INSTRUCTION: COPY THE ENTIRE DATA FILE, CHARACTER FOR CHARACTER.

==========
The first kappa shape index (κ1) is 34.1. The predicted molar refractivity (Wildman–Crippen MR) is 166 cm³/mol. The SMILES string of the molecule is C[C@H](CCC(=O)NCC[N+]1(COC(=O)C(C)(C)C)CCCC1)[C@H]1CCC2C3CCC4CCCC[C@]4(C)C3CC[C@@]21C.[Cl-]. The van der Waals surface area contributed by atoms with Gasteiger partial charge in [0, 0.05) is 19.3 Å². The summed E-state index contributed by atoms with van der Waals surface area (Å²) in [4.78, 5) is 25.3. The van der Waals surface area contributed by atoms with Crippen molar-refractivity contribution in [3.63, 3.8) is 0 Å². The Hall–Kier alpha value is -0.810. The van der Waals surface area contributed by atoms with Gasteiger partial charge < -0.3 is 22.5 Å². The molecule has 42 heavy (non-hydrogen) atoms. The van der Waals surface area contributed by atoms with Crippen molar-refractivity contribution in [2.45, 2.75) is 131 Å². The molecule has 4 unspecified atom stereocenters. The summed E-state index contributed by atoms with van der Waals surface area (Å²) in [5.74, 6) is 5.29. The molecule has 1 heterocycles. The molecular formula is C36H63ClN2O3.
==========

The first kappa shape index (κ1) is 34.1. The predicted molar refractivity (Wildman–Crippen MR) is 166 cm³/mol. The SMILES string of the molecule is C[C@H](CCC(=O)NCC[N+]1(COC(=O)C(C)(C)C)CCCC1)[C@H]1CCC2C3CCC4CCCC[C@]4(C)C3CC[C@@]21C.[Cl-]. The van der Waals surface area contributed by atoms with Gasteiger partial charge in [0, 0.05) is 19.3 Å². The summed E-state index contributed by atoms with van der Waals surface area (Å²) in [4.78, 5) is 25.3. The van der Waals surface area contributed by atoms with Crippen molar-refractivity contribution in [3.63, 3.8) is 0 Å². The Hall–Kier alpha value is -0.810. The van der Waals surface area contributed by atoms with Gasteiger partial charge < -0.3 is 22.5 Å². The molecule has 42 heavy (non-hydrogen) atoms. The van der Waals surface area contributed by atoms with Crippen molar-refractivity contribution in [2.45, 2.75) is 131 Å². The molecule has 4 unspecified atom stereocenters. The summed E-state index contributed by atoms with van der Waals surface area (Å²) in [5.74, 6) is 5.29. The molecule has 1 heterocycles. The molecular formula is C36H63ClN2O3.